You said (I missed the part where he mentioned his PhD in economics)

          He never said he had one or implied he had one. All I said in my response is that you can be self taught and that it’s just as good of a learning process as the person going to a business school. And many times it’s better as it’s based on real life things, not a professor who may or more likely may not have ever had to deal with a real-world job. As many of them go from high school, to collage to a teaching job. Many times the only real job a professor ever has was flipping burgers. And that is not much of an experience builder.

          You, not anyone else took him to task on not going to business school and getting a degree it seems you respect, and at the same time you don’t seem to respect a real-life learning process or else you would not have felt the need to point it out.

          PS: I was not attacking you on your personal experiences, I was taking you to task for berating FerFal for his personal experiences.

    • Hooligan6 (or George, whichever you prefer),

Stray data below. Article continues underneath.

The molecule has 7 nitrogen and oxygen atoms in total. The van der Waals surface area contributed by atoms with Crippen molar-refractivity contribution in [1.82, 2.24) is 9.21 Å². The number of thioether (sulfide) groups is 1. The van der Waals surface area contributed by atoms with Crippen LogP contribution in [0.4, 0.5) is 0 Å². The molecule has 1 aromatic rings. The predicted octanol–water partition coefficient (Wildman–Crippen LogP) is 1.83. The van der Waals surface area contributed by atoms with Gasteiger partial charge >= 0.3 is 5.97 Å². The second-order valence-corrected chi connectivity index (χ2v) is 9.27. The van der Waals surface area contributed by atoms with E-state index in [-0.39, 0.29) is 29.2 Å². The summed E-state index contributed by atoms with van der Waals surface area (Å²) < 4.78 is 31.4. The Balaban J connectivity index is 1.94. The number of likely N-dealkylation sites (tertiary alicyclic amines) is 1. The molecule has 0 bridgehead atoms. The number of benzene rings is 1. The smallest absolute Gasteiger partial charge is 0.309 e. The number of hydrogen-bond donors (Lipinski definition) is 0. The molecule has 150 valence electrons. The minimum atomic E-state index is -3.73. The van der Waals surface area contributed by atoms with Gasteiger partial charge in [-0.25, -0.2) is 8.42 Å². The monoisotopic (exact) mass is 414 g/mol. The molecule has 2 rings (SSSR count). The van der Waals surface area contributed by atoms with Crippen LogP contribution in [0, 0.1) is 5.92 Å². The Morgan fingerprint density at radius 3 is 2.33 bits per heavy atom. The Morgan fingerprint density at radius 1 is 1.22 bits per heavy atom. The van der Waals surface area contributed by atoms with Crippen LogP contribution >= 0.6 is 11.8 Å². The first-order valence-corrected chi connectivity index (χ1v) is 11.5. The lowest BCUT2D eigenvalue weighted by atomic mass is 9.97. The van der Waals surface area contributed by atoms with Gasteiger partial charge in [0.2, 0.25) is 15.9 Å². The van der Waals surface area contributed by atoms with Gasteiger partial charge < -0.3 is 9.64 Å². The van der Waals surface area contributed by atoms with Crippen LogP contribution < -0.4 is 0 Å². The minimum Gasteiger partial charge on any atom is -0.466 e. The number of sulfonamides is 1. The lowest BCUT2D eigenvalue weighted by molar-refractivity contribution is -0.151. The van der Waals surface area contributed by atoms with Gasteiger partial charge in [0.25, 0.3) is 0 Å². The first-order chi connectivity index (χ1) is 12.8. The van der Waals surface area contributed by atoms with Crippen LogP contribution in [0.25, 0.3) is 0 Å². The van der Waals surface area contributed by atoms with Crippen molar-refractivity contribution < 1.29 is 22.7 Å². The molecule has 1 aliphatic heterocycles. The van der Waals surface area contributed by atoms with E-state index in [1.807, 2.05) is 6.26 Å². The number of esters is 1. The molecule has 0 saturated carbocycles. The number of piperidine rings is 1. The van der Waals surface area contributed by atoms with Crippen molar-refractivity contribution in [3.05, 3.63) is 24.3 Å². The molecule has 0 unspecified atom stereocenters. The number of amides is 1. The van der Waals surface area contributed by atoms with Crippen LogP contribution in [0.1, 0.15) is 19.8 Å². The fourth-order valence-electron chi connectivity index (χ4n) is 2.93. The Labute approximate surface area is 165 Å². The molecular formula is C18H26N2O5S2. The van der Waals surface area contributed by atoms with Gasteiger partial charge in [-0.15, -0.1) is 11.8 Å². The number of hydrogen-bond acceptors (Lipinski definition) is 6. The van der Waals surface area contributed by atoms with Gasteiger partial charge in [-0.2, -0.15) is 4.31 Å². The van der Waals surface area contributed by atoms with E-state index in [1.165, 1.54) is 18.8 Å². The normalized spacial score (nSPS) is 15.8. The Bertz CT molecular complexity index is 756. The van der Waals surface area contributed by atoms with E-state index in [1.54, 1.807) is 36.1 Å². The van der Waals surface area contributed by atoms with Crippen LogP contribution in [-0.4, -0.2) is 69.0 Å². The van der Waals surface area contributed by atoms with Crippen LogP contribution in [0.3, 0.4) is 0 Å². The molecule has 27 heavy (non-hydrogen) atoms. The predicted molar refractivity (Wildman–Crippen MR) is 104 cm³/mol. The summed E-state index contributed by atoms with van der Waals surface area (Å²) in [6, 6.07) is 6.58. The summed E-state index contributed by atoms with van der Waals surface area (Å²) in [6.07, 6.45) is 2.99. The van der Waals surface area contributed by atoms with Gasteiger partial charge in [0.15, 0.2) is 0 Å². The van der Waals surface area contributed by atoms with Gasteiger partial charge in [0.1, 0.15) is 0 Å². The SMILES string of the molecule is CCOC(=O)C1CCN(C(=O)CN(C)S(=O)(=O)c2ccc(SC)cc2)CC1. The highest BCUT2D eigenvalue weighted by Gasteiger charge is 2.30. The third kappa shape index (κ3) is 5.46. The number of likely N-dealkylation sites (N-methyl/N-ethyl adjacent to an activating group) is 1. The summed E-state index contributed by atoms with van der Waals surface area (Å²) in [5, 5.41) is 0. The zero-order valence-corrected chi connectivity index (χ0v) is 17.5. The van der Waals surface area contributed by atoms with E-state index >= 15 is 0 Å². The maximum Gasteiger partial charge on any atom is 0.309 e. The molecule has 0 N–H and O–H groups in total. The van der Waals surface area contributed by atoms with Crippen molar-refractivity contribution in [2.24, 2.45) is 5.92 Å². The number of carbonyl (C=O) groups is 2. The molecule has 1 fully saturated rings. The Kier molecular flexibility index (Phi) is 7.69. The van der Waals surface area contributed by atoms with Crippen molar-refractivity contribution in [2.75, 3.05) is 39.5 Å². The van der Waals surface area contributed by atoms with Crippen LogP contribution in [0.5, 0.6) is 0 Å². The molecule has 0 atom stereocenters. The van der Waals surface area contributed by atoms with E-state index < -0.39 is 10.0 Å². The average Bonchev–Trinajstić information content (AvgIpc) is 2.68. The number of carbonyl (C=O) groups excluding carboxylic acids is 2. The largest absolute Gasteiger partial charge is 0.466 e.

I think you misunderstand the points that FerFal was trying to make when he brought talk of socialism into his video. Admittedly, his grasp of English I think made it difficult to enunciate his point (I have a Latino parent so I know how that can be). He was NOT extolling socialism, but rather telling what the problem with socialism is (only a few on top, no middle class, and a lot of poverty). Furthermore, he was saying how that WAS a recipe for economic collapse. Moreover, he was likening that experience with socialism to American socio-economics today, using the minimum wage issue as an example and trying to illustrate how that issue is a microcosm of the logic that ultimately brings about collapse. He tried to illustrate further how close we are to collapse and his experience with socialism by explaining how the elites have inculcated social engineering in all levels of society with certain “hot button” socio-economic issues (like minimum wage) to help society unconsciously push for a societal state that will ultimately be advantageous for the elites.